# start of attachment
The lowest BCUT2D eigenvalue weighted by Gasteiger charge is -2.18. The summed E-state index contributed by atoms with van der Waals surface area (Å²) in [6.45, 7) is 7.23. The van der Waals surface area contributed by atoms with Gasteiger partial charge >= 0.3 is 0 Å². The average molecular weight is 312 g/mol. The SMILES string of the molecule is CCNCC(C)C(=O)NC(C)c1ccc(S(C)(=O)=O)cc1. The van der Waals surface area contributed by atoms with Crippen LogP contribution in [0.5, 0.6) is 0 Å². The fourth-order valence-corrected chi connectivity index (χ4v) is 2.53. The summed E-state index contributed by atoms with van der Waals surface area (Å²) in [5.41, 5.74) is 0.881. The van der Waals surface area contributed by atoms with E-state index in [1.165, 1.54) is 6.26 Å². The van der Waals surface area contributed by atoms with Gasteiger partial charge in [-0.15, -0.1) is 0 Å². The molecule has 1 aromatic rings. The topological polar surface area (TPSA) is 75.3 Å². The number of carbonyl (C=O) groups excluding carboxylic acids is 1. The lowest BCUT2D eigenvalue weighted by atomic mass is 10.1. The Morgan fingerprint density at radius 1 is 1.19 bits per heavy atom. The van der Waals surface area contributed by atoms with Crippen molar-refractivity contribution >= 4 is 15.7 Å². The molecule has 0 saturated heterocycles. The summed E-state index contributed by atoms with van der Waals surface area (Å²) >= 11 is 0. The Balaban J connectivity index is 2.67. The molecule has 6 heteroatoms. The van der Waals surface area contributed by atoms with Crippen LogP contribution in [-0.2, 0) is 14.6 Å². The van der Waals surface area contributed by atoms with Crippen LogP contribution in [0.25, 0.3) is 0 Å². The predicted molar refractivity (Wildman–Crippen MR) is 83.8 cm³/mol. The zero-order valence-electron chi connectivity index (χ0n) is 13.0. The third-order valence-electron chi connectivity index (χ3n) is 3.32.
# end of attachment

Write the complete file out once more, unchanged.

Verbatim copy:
The lowest BCUT2D eigenvalue weighted by Gasteiger charge is -2.18. The summed E-state index contributed by atoms with van der Waals surface area (Å²) in [6.45, 7) is 7.23. The van der Waals surface area contributed by atoms with Gasteiger partial charge >= 0.3 is 0 Å². The average molecular weight is 312 g/mol. The SMILES string of the molecule is CCNCC(C)C(=O)NC(C)c1ccc(S(C)(=O)=O)cc1. The van der Waals surface area contributed by atoms with Crippen LogP contribution in [0.5, 0.6) is 0 Å². The fourth-order valence-corrected chi connectivity index (χ4v) is 2.53. The summed E-state index contributed by atoms with van der Waals surface area (Å²) in [5.41, 5.74) is 0.881. The van der Waals surface area contributed by atoms with E-state index in [1.165, 1.54) is 6.26 Å². The van der Waals surface area contributed by atoms with Gasteiger partial charge in [-0.15, -0.1) is 0 Å². The molecule has 1 aromatic rings. The topological polar surface area (TPSA) is 75.3 Å². The number of carbonyl (C=O) groups excluding carboxylic acids is 1. The lowest BCUT2D eigenvalue weighted by atomic mass is 10.1. The Morgan fingerprint density at radius 1 is 1.19 bits per heavy atom. The van der Waals surface area contributed by atoms with Crippen molar-refractivity contribution >= 4 is 15.7 Å². The molecule has 0 saturated heterocycles. The summed E-state index contributed by atoms with van der Waals surface area (Å²) >= 11 is 0. The Balaban J connectivity index is 2.67. The molecule has 6 heteroatoms. The van der Waals surface area contributed by atoms with Crippen LogP contribution in [-0.2, 0) is 14.6 Å². The van der Waals surface area contributed by atoms with Crippen LogP contribution in [0.25, 0.3) is 0 Å². The predicted molar refractivity (Wildman–Crippen MR) is 83.8 cm³/mol. The zero-order valence-electron chi connectivity index (χ0n) is 13.0. The third-order valence-electron chi connectivity index (χ3n) is 3.32.